Early returns show a race too close to call for Measure 111, which would amend the Oregon Constitution to create a new fundamental right for everyone living here: access to affordable health care.
If it passes, Measure 111 would make Oregon the first state in the nation with a constitutional obligation to provide access to affordable health care to all its residents, similar to the constitutional guarantee of a public K-12 education.
“We’re hopeful, we’re proud of the work that our campaign has done,” said Emerson Hamlin, campaign manager for Measure 111, just after 9 p.m. on election night. “So, we’ll just have to see what the rest of the results bring. We’re certainly not giving up.”
Passage of the measure would be a significant win for Democrats in the Legislature, who referred it to the voters over opposition from their Republican colleagues.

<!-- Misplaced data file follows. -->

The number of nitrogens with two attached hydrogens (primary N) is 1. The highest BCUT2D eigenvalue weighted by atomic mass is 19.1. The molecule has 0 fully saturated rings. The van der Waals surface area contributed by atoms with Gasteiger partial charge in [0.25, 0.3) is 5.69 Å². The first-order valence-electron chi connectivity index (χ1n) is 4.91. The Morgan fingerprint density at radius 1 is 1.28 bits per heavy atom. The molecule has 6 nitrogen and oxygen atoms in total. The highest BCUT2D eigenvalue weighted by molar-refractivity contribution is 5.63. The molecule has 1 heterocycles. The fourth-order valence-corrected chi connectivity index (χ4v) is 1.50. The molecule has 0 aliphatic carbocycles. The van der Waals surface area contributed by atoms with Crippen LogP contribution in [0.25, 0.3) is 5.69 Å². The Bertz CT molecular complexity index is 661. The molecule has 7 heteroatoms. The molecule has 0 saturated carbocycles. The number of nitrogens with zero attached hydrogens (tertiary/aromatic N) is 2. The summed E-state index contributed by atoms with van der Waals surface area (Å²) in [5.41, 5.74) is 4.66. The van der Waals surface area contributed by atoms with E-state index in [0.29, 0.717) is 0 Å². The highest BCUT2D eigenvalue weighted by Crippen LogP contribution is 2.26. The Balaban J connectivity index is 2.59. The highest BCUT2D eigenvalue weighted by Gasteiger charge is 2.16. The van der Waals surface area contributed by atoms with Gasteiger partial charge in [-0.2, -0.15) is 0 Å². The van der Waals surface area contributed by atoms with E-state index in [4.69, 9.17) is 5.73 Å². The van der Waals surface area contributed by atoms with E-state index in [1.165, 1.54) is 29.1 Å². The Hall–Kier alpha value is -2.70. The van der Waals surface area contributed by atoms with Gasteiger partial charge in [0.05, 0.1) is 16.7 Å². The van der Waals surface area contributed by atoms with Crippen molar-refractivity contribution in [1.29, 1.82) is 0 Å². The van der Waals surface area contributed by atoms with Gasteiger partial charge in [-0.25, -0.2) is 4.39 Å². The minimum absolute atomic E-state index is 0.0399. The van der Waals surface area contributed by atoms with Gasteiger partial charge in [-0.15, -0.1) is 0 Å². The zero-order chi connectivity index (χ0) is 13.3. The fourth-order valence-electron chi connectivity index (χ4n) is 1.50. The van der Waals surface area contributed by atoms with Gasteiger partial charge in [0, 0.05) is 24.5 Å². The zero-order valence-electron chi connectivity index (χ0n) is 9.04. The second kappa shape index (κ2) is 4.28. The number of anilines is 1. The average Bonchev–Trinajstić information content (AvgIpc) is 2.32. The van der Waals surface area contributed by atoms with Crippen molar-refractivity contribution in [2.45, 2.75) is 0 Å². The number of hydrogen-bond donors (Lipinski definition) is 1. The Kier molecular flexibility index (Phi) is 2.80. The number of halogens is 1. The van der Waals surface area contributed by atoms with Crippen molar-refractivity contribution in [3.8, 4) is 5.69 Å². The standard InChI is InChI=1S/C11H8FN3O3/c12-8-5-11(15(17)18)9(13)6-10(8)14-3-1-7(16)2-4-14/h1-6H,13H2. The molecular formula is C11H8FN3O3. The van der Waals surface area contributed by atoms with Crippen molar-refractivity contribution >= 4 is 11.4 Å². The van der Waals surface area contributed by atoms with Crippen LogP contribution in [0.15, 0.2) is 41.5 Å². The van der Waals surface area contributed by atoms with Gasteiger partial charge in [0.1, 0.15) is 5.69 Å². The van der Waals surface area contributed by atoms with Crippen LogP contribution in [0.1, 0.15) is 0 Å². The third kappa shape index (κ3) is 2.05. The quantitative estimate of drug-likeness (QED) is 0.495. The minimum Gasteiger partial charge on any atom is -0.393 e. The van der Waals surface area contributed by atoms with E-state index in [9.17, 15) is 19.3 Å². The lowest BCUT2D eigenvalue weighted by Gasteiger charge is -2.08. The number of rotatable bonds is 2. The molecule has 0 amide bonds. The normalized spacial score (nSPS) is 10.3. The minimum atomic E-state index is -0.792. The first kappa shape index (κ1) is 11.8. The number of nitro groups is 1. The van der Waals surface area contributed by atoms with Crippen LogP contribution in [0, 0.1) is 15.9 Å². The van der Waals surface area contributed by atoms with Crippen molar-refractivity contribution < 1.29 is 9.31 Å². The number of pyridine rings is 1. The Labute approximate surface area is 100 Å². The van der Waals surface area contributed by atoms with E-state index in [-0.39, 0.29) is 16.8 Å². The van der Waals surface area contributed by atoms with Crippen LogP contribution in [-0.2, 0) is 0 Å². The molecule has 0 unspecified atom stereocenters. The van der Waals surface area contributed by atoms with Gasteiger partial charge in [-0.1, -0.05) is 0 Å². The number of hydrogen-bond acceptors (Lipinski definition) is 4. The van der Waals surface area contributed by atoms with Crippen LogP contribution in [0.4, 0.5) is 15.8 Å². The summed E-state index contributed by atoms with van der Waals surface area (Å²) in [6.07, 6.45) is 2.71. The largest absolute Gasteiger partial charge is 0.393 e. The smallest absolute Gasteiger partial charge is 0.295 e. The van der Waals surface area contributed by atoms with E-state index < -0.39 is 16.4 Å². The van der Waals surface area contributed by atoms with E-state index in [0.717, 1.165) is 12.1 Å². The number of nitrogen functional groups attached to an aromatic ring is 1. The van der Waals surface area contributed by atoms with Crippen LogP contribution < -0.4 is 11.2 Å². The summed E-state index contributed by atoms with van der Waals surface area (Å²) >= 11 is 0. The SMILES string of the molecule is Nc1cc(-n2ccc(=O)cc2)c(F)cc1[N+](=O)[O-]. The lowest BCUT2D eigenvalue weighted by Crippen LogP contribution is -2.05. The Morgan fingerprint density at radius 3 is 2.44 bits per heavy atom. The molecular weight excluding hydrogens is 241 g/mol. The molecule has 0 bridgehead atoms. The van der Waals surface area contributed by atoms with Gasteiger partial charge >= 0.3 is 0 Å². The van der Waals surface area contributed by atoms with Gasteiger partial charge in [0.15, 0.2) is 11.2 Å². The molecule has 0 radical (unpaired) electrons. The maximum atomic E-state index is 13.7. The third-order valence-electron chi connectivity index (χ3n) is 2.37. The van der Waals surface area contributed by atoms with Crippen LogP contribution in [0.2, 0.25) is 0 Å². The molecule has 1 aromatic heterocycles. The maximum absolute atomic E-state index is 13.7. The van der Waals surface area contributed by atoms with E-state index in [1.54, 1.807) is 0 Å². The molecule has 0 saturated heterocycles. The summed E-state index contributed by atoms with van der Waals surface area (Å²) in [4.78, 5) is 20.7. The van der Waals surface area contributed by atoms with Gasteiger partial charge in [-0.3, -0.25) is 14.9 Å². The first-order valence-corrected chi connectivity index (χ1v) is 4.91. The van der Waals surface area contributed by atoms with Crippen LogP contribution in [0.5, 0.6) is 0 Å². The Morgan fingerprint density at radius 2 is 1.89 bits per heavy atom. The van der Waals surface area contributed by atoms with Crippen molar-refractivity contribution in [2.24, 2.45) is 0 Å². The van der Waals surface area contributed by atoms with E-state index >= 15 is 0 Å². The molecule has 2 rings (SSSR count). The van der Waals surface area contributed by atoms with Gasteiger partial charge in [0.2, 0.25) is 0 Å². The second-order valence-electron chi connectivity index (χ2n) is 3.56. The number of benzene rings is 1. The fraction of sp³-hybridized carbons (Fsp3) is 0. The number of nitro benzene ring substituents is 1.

The language of the measure states: “It is the obligation of the state to ensure that every resident of Oregon has access to cost-effective, clinically appropriate and affordable health care as a fundamental right.”
But Measure 111 does not spell out what the state would have to do to meet its new constitutional obligation, were the measure to pass, or define what access to affordable health care means. Were the measure to pass, it would be up to the Legislature to shape what health care access for all looks like and how to pay for it. The Legislature will be back in session starting in January.
A constitutional right to health care was the lifelong project of Mitch Greenlick, who served in the state Legislature and tried at least eight times in 16 years to send a proposal for it to the voters. Greenlick died in 2020, and his Democratic colleagues in the legislature referred the measure to voters in honor of his work.
This is a developing story. Watch for updates.